Saturday, December 31, 2016

Dems Still In Denial About the Election


In just three weeks Donald Trump will be sworn in as the 45th President of the United States and it is crystal clear that the Democratic Party still hasn't accepted that reality. Worse, it doesn't seem to have a plan with how to deal with the incoming administration.

This denial isn't just limited to Democrats. From what I've been seeing on social media, it's wide spread throughout the progressive community. From the ill-fated attempt at influencing electors to somehow switch their votes from Trump to anyone with a pulse - yours truly, I confess, was caught up in this hair-brained scheme - to insisting that because Hillary Clinton won the popular vote that meant she was entitled to win the presidency, to suggesting that Barack Obama would've beaten Trump if he had run for a third term, to outright blaming Vladimir Putin for stealing the election, it is clear that there is much to be done if we - and by we, I mean not just Democrats, but everyone else concerned with preserving this Republic - are to formulate an effective strategy going forward.

But let's clear the air, once and for all, and dispense with the above one by one. First, the electors. Can you imagine the Constitutional crisis that would've erupted had the electors chosen a different candidate than Trump? As I wrote in an earlier piece, "the uproar over such a scenario could destroy the Republic; and if not destroy it, damage it to such an extent it might take decades to repair." There was simply no justification for it and the electors were wise to reject it.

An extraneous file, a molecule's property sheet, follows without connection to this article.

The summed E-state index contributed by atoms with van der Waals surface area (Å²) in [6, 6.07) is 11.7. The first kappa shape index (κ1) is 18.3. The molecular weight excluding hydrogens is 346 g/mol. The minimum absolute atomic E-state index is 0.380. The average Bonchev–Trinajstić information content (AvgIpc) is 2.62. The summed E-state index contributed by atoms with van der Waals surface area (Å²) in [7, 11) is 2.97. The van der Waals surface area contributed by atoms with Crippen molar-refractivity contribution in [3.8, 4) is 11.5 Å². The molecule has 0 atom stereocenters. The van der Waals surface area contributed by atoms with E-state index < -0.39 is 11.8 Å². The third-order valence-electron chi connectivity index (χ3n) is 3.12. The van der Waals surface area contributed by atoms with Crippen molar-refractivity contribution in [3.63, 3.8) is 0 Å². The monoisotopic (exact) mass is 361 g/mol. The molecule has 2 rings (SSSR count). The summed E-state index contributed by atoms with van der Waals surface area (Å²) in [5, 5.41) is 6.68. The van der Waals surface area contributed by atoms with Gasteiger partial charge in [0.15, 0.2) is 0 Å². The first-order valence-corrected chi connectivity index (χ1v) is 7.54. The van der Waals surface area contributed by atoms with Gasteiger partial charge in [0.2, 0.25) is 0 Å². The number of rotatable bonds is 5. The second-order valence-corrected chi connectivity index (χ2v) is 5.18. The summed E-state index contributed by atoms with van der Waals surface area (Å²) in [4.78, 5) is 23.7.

Then there's the popular vote issue. Clinton supporters, however, overlook the fact that most of the nearly three million more votes she received came from one state: California. The last time that state was in play was when George H.W. Bush was running for president while Reagan's VP. Since then, it has been comfortably in the blue column.

Moving on to Obama, I don't suppose it would make a difference if I were to remind the readers of this blog that he was prevented from running for a third term thanks to the 22nd Amendment? But for those so inclined to deal in hypothetical scenarios, I would suggest a piece by Bill Scher in Politico might quash that sentiment. To sum up, it's quite likely that Obama would've fallen to Trump and the wave of nationalism that appears to be sweeping most of the western world. Remember how unlikely the Brexit vote seemed a few months ago? Don't be surprised if Angela Merkel winds up being the next victim.

And lastly, there's Putin. I have no doubt he played a role in the election, as did James Comey. The leaked emails and Comey's politicizing of Clinton's server helped reinforce the impression that many voters had that Hillary was untrustworthy. But it was her poor strategy down the stretch that allowed Trump to overtake her, more than any outside influence. Put succinctly, the Clinton team took way too much for granted and was way too dismissive of warning signs that, in retrospect, should've been as clear as day.